Bethy Woodward admits she wasn’t expecting to claim a silver medal at the Commonwealth Games and says the experience was completely different to competing at the London 2012 Paralympics.
The 21-year-old, who used to attend Rudolph Steiner School in Kings Langley, finished as the runner-up in the Para-sport women’s long jump T37/38 class in Glasgow after recording a distance of 4.00m.
Australia’s Jodi Elkington took gold with a world lead distance of 4.39m.
Woodward’s silver was England’s first athletics medal at the Games. She only started training for the long jump six months ago and admits it hasn’t been easy to make the temporary switch from the 400m.
“The long jump is difficult because of the technique involved,” she explained. “It was a new event for me and many of the other girls because only a selection of classes and events are chosen for the Commonwealth Games.
“So it was difficult to judge how you’d do. A lot of us had switched over to the long jump in order to compete so I didn’t know what to expect or what other people had been jumping.
“But I am delighted to have won a silver medal and it’s a nice reward for all the effort I’ve put into training for the long jump over the last six months.”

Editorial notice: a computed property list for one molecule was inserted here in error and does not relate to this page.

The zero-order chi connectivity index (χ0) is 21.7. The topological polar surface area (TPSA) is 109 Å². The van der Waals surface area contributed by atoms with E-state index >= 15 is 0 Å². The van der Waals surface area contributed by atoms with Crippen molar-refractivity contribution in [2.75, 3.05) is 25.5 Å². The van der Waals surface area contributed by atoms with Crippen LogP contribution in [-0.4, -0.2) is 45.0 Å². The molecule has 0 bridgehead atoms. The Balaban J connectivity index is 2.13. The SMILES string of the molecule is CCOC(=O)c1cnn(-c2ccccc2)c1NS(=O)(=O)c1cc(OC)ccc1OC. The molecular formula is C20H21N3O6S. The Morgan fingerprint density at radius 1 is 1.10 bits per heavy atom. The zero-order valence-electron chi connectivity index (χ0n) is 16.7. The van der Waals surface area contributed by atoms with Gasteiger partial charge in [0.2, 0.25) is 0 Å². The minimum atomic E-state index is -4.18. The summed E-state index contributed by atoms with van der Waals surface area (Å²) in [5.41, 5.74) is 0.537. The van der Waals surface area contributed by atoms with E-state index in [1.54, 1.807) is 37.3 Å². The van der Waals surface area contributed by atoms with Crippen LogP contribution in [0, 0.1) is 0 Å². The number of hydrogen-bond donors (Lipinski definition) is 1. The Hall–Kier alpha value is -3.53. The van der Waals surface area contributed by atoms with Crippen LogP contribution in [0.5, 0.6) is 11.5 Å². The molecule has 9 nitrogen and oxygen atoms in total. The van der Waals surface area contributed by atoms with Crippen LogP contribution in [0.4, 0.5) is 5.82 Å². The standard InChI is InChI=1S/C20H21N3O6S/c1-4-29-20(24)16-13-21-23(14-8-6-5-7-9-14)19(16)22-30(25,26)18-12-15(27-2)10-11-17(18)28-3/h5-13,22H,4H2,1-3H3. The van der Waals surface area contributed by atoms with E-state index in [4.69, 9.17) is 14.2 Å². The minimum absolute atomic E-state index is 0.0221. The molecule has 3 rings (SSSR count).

Woodward’s adaptability has seen her finish fifth in the 100m at the 2010 Commonwealth Games in Delhi, win gold over 400m at the 2011 IPC World Championships before claiming 200m silver at the London Paralympics the following year.
She says the atmosphere in Scotland was very different to London and felt the crowd was more “intimate” at Hampden Park.
She explained: “Competing in Scotland was like competing at a home Games, we had great support.
“It was very different to my first Commonwealth Games because when I competed in Delhi I was only 17 and at that time Para-sport wasn’t as popular as it is now.
“So it was great to have a bigger crowd to perform in front of and it really helps you.
“It was a really fantastic experience and the crowd were absolutely unbelievable. I was really happy to get England’s first [athletics] medal at the Games and it really got the ball rolling.”
She added: “There were a lot more people in London and the level of noise at the Olympic Stadium was something I’ve never heard before.
“It was a smaller stadium in Scotland but that meant it was a little bit more intimate, which I liked.
“It meant you could really connect with the crowd whereas in London it was just an incredible noise.”
Woodward’s focus now switches back to the 400m and the 2014 IPC Athletics European Championships in Swansea next month.
She is looking forward to returning to her primary event and is confident of clinching another medal at the competition.
She said: “I am feeling confident of being able to go there and get another medal. Training has been going well so far and I’ve already taken a second off my personal best.
“I’m confident I can get that down by another second and if I am able to do that then I should be able to finish in the medal positions.”